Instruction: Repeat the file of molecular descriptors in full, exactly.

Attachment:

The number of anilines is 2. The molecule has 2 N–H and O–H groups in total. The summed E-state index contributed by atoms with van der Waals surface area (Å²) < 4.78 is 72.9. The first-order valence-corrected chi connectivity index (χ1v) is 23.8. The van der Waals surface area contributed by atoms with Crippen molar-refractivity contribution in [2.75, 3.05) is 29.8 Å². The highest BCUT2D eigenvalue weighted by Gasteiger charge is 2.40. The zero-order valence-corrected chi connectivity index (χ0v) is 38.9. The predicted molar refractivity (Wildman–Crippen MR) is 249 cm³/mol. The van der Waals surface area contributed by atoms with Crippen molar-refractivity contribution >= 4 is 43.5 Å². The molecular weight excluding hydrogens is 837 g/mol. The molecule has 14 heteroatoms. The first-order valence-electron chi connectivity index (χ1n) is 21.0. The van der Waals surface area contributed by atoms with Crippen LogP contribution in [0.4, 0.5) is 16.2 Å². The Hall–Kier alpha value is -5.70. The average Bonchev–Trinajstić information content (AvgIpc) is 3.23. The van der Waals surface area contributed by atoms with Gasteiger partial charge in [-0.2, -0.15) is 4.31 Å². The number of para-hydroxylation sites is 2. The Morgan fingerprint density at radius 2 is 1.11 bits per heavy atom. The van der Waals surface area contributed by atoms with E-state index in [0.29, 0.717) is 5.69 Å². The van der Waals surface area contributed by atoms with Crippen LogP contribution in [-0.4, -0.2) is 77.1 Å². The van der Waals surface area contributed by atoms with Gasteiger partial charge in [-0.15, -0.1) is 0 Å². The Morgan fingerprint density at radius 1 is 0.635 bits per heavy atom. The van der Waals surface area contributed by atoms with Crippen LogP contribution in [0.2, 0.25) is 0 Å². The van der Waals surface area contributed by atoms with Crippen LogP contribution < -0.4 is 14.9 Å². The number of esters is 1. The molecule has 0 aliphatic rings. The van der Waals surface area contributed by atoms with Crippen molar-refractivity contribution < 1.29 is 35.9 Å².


The number of anilines is 2. The molecule has 2 N–H and O–H groups in total. The summed E-state index contributed by atoms with van der Waals surface area (Å²) < 4.78 is 72.9. The first-order valence-corrected chi connectivity index (χ1v) is 23.8. The van der Waals surface area contributed by atoms with Crippen molar-refractivity contribution in [2.75, 3.05) is 29.8 Å². The highest BCUT2D eigenvalue weighted by Gasteiger charge is 2.40. The zero-order valence-corrected chi connectivity index (χ0v) is 38.9. The predicted molar refractivity (Wildman–Crippen MR) is 249 cm³/mol. The van der Waals surface area contributed by atoms with Crippen molar-refractivity contribution >= 4 is 43.5 Å². The molecular weight excluding hydrogens is 837 g/mol. The molecule has 14 heteroatoms. The first-order valence-electron chi connectivity index (χ1n) is 21.0. The van der Waals surface area contributed by atoms with Crippen LogP contribution in [0.4, 0.5) is 16.2 Å². The Hall–Kier alpha value is -5.70. The average Bonchev–Trinajstić information content (AvgIpc) is 3.23. The van der Waals surface area contributed by atoms with Gasteiger partial charge in [-0.2, -0.15) is 4.31 Å². The number of para-hydroxylation sites is 2. The Morgan fingerprint density at radius 2 is 1.11 bits per heavy atom. The van der Waals surface area contributed by atoms with E-state index in [0.29, 0.717) is 5.69 Å². The van der Waals surface area contributed by atoms with Crippen LogP contribution in [-0.4, -0.2) is 77.1 Å². The van der Waals surface area contributed by atoms with Gasteiger partial charge in [-0.15, -0.1) is 0 Å². The Morgan fingerprint density at radius 1 is 0.635 bits per heavy atom. The van der Waals surface area contributed by atoms with Crippen LogP contribution in [0.2, 0.25) is 0 Å². The van der Waals surface area contributed by atoms with Crippen LogP contribution < -0.4 is 14.9 Å². The number of esters is 1. The molecule has 0 aliphatic rings. The van der Waals surface area contributed by atoms with Crippen molar-refractivity contribution < 1.29 is 35.9 Å².